UK SMEs are geared up to take advantage of global business opportunities following the UK’s departure from the European Union, according to research published by Key Cities ahead of a significant industry conference on Brexit
The findings of the survey, conducted with 2,025 businesses based across the UK, are to be discussed at Key Cities’ ‘Beyond Brexit’ conference on Tuesday 20th November. The conference will bring together policymakers, academics and the private sector, to highlight the challenges and opportunities for businesses post-Brexit.
Key Cities’ research demonstrated that despite concerns over the UK’s future trading relationship with the EU, many businesses are optimistic and are considering new markets to drive future growth. Rather surprisingly, a larger proportion of businesses (45%) believe growth will be attained through opportunities within international markets rather than domestic business activity (39%).
In addition, more than half of businesses believe exporting activities will be unchanged by Brexit. This is particularly pertinent, with five of the top ten goods exporting cities being members of Key Cities. The Key Cities also contain some of the fastest growing economies in the UK, and are home to around 250,000 manufacturing jobs.
The research highlights that the manufacturing sector is likely to be one of the most resilient following Brexit, with 56% of firms stating that their exporting activities will remain unchanged. Real estate (64%), IT and telecommunications (61%) and the legal sectors (60%) lead the way on this metric, whilst businesses in the East of England (62%) and East Midlands (60%) were the most supportive of this view.
Key Cities is a collaboration of 24 mid-sized cities from across the UK to ensure all members are placed on a sustainable footing to deliver continued, inclusive economic growth. The group seeks to generate awareness of the economic contributions of its member cities and to develop solutions to the constraints preventing growth and further prosperity for the UK.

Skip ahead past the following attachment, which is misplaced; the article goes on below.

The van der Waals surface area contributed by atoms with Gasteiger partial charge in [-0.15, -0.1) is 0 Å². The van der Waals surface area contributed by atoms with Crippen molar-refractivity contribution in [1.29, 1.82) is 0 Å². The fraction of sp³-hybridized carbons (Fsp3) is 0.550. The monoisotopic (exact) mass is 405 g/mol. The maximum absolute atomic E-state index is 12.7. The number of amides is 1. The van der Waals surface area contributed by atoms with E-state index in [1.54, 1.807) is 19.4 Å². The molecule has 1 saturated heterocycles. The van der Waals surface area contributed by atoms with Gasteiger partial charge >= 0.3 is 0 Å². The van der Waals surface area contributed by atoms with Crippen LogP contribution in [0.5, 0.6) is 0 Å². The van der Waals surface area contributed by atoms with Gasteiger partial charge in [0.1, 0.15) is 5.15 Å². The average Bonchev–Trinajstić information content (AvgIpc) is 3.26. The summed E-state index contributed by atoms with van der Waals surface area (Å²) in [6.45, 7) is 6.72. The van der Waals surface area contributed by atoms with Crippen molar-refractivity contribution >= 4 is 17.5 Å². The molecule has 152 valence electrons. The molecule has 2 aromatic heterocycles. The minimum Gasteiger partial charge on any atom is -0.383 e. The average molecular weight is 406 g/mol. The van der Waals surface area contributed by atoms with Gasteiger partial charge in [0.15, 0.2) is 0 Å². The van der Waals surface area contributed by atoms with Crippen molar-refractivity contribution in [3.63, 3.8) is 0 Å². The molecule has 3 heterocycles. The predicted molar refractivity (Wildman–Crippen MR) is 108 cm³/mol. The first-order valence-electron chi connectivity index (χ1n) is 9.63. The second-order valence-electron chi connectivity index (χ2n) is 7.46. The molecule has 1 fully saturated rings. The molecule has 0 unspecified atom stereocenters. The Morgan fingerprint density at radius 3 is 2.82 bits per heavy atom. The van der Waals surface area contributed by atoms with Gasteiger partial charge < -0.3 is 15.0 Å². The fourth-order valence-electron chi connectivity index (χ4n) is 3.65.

The Key Cities also represent communities who largely voted in favour of Brexit. 60% of the population of Key Cities voted to leave the EU and all but one of the Key Cities overall voted in favour of leave. The ‘Beyond Brexit’ conference will also seek to address the concerns of Key Cities residents, who primarily voted for Brexit due to fears of communities being left behind and suffering from a historic lack of investment and engagement from central government.
Encouragingly, just under a third of business owners are not concerned about any business costs increasing following Brexit. This view was strongest among those in the legal (45% of respondents), education (45%) and finance and accounting (37%) sectors. Geographically, this viewpoint was strongest amongst those in the East of England (30% of respondents) and Wales (37%).
Of those who are concerned about business costs increasing, the core considerations are rising levels of bureaucracy (18%) and supply chain costs (15%). Increases to tax and interest rates were also cited as relevant factors. Perhaps unsurprisingly, concerns around rising levels of bureaucracy were particularly high amongst businesses with a £1m + turnover (22%).
Cllr Michael Mordey, Deputy Leader of Sunderland City Council and portfolio holder for Brexit within the Key Cities group, commented: “The ‘Beyond Brexit’ conference will provide a forum for a broad range of policymakers and stakeholders to discuss the challenges and opportunities that Brexit presents to both communities and businesses.
“Our research – and from the conversations that our Key Cities members have on a daily basis with SMEs right across the UK – highlights the resilience of the UK’s business community, and the willingness to explore and grasp new opportunities.
“We’re looking forward to engaging the broader Key Cities grouping on these issues, and developing a series of policy asks to take to central government, ensuring that the voice of Key Cities’ communities and businesses are heard as the UK prepares to exit the EU.”
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